The video of his dance and song at the bottom of this post is a show of affection. He is also a showing off. Blue does this when he is very happy. Today I caught him flapping his wings like a baby, and softly singing to himself - content that the sun was shining into his cage. Blue comes in and out of his cage at will when we are home and alert. I learned years ago that wiggling my fingers or sometimes making a certain sound would trigger Blue into this song and dance. It starts with his head bobbing back and forth. He can be triggered by excitement too, like the presence of a tasty treat, it may trigger the dance, and he forgets all about the food. Bobbing can also be sign of stress, but Blue will never do this if he stressed in the least.

He loves to be touched, but more so when he dances. He does cuddle, even enjoys a kiss to his side, but he does not like people touching him unless he is unusually calm and happy as in this picture. It was right after his dance. He only does this dance for Katie and I. After a solid year of spending hours a day with Blue, he sings and dances for her too. Katie cares for Blue a great deal, both emotionally and physically. Each morning he rides around with her as she tends the cages and feeds everyone. Blue very much enjoys this time with her each morning. These birds are very much into a daily routine. She plays a huge role in his care and constant need for attention.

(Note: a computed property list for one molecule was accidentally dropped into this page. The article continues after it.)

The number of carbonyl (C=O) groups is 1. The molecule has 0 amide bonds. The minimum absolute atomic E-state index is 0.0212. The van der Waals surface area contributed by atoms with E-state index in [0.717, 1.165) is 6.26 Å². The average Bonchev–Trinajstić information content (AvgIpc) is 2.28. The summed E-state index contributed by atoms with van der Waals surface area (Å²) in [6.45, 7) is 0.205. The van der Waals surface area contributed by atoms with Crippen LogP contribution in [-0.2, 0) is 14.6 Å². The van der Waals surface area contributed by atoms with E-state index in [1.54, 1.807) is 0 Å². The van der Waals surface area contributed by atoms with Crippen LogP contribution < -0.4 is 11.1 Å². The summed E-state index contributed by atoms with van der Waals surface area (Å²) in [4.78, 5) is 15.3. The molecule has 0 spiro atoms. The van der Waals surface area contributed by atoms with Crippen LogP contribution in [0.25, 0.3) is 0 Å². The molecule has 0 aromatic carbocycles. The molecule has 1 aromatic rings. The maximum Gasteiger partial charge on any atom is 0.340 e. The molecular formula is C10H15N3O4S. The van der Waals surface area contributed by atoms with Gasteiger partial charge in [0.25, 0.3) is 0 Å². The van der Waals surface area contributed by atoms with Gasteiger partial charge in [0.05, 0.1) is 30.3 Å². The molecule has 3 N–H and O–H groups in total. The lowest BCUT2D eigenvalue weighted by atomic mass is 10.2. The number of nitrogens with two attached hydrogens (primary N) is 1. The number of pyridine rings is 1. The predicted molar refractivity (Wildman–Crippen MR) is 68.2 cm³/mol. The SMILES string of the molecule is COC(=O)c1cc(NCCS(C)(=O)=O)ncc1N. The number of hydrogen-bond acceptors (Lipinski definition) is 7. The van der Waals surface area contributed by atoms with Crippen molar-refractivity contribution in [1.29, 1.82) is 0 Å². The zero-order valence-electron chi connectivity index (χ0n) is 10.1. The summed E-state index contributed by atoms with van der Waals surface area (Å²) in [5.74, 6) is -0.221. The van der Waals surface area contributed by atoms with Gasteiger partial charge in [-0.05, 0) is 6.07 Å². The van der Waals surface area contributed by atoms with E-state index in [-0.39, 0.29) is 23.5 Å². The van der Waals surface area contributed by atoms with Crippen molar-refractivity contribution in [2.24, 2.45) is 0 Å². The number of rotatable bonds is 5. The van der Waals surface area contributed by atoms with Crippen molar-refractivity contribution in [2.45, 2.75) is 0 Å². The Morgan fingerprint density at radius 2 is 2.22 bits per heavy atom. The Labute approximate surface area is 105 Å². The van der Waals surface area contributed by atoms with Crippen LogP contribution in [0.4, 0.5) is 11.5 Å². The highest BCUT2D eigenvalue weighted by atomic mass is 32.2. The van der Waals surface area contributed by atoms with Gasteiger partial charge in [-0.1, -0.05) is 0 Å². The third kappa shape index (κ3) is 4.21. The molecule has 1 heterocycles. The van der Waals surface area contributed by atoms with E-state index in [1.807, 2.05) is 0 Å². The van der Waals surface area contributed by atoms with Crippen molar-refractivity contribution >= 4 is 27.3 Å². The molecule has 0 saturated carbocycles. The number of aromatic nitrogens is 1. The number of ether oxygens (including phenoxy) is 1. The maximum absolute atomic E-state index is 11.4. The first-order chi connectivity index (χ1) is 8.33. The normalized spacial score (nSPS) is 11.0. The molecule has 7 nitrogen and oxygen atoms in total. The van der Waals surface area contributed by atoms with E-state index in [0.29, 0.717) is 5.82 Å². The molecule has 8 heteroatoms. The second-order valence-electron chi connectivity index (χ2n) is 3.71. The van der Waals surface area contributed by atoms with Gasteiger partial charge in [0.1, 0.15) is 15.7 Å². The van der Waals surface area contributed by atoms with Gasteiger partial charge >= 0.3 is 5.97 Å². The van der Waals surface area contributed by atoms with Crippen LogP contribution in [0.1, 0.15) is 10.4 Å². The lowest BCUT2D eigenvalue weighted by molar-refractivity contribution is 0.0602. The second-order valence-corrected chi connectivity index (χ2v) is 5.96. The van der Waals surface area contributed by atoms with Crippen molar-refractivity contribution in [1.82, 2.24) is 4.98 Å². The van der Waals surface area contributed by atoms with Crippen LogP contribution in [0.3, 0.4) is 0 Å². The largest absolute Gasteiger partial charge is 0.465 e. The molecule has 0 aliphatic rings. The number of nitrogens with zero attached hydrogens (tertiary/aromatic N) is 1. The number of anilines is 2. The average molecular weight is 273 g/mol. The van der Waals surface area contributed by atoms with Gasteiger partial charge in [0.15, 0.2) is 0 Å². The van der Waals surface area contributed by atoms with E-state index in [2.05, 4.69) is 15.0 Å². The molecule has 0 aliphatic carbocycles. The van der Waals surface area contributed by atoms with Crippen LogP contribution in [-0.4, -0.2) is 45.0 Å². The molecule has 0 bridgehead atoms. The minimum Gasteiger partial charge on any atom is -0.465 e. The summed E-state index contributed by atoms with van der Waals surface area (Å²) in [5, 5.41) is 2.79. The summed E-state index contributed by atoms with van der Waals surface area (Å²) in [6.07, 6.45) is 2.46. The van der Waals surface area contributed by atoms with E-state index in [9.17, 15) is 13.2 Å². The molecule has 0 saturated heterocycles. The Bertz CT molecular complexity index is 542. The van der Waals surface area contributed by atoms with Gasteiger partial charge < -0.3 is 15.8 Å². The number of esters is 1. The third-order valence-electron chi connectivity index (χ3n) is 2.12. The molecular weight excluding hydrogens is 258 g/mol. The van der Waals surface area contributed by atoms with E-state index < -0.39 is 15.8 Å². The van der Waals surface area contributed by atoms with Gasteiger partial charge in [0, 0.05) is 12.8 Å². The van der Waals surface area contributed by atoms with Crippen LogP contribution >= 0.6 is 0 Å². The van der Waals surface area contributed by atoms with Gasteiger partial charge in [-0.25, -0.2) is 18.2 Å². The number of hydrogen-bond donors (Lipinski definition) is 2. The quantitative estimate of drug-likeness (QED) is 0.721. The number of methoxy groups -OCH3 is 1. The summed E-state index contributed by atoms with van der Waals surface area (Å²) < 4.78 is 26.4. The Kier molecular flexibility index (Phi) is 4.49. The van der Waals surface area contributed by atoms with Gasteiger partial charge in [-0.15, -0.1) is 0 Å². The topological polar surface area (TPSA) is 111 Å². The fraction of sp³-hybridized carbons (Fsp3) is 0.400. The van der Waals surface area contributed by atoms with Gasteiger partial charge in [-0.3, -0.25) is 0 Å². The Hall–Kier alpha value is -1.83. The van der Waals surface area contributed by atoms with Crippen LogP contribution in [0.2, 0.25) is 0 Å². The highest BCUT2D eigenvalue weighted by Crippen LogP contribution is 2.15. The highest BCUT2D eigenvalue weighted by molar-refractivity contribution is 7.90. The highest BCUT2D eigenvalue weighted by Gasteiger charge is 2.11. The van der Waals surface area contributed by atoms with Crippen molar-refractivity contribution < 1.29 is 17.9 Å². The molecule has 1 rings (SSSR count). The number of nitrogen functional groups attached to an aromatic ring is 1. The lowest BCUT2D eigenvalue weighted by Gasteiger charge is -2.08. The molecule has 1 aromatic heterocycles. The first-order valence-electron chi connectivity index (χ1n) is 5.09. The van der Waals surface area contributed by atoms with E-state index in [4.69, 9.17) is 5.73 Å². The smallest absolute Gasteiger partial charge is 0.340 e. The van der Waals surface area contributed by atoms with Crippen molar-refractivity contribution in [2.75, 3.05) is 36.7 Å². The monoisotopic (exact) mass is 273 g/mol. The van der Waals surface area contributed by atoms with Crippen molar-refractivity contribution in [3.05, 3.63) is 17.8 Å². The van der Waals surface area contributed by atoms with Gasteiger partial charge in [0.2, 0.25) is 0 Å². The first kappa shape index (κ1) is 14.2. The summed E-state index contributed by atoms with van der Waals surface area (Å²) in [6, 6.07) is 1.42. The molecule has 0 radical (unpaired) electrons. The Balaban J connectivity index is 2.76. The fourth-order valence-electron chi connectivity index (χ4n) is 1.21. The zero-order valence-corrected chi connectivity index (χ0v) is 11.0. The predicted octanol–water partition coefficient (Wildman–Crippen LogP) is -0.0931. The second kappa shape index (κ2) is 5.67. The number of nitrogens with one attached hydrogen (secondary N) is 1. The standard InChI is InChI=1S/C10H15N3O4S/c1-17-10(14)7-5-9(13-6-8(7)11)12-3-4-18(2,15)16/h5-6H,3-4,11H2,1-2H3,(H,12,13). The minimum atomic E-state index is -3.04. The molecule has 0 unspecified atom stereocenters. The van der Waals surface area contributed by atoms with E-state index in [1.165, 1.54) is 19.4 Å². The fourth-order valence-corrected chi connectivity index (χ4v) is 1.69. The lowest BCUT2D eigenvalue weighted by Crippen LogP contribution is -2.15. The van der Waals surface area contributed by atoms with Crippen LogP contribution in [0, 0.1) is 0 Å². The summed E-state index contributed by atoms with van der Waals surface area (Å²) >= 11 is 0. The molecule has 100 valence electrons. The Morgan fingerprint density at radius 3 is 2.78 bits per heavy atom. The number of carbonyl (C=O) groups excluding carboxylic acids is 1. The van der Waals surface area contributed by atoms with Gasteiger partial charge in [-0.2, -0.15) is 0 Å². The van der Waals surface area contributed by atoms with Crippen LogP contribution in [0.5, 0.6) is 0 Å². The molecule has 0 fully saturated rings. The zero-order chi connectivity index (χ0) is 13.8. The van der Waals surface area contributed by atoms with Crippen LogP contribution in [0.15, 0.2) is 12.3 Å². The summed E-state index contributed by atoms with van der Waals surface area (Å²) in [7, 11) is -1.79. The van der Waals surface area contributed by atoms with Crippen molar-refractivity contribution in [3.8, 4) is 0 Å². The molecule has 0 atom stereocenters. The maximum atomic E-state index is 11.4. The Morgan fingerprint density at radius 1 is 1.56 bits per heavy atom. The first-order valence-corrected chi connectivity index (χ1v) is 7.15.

Blue is regaining his flight feathers now that his sight has been restored. He is testing the waters and getting braver as each day comes. There was a time when Blue could pick a dime from my hand without touching my fingers. Flying through the house with ease, he loved to hide my keys, shred my morning paper and be an acrobat. Blue is very jealous on inanimate objects. The phone, the keyboard, a book, anything that takes the attention off him -- he is constantly at battle with. Since I am disabled and work at home, Blue gets attention most of his waking hours.

Saturday, May 12, 2007

Moving is stressful for birds too. E-mails pour in for advice.

We recently moved, and once again, Blue had to readjust to a new environment. This is always hard on him. It took a full month for him to return to his old self. Now he loves his new place. Blue is getting his flight feathers back and soon will be flying again. I quickly realized moving was much harder on Blue then it was on us, and it was no picnic for anyone.

Blue became frightened for awhile of new noises, new lighting and just all the hustle and bustle of packing. He now enjoys this place immensely and certainly sucked all the extra attention he could get from us. We also have finches and canaries, it seemed as if they did not even notice the move. They do enjoy the extra sunlight we get here.
Blue also has friends. This is Stevie Ray Vaughn and Tina Turner. They often mimic Blue, bathing and grooming at the same time.

I have received a multitude of e-mails from people who have rescued Scrub Jays here in California. If you are in Florida, remember, they are nearly extinct and the state bird to boot. You must call animal rescue immediately.

I have always felt it is wrong to cage or domesticate any wild animal unless it cannot fend for himself and will die if you release him. Two of the people who e-mailed me were in that position. I will be posting video of a young bird feeding soon. Nessa took the time and made the right decision. She took her baby to animal rescue. They will give it back to her once it is healed up, as the bird cannot be released. She can visit and feed it everyday so it will still bond with her. It had a problem with one of its legs. I will be posting extensively on its journey from a baby to an adult with her help.

I will be posting some thing people should know and do when they find a bird in need of rescue. In the mean time, please e-mail me if you find yourself with a Scrub Jay in need of help.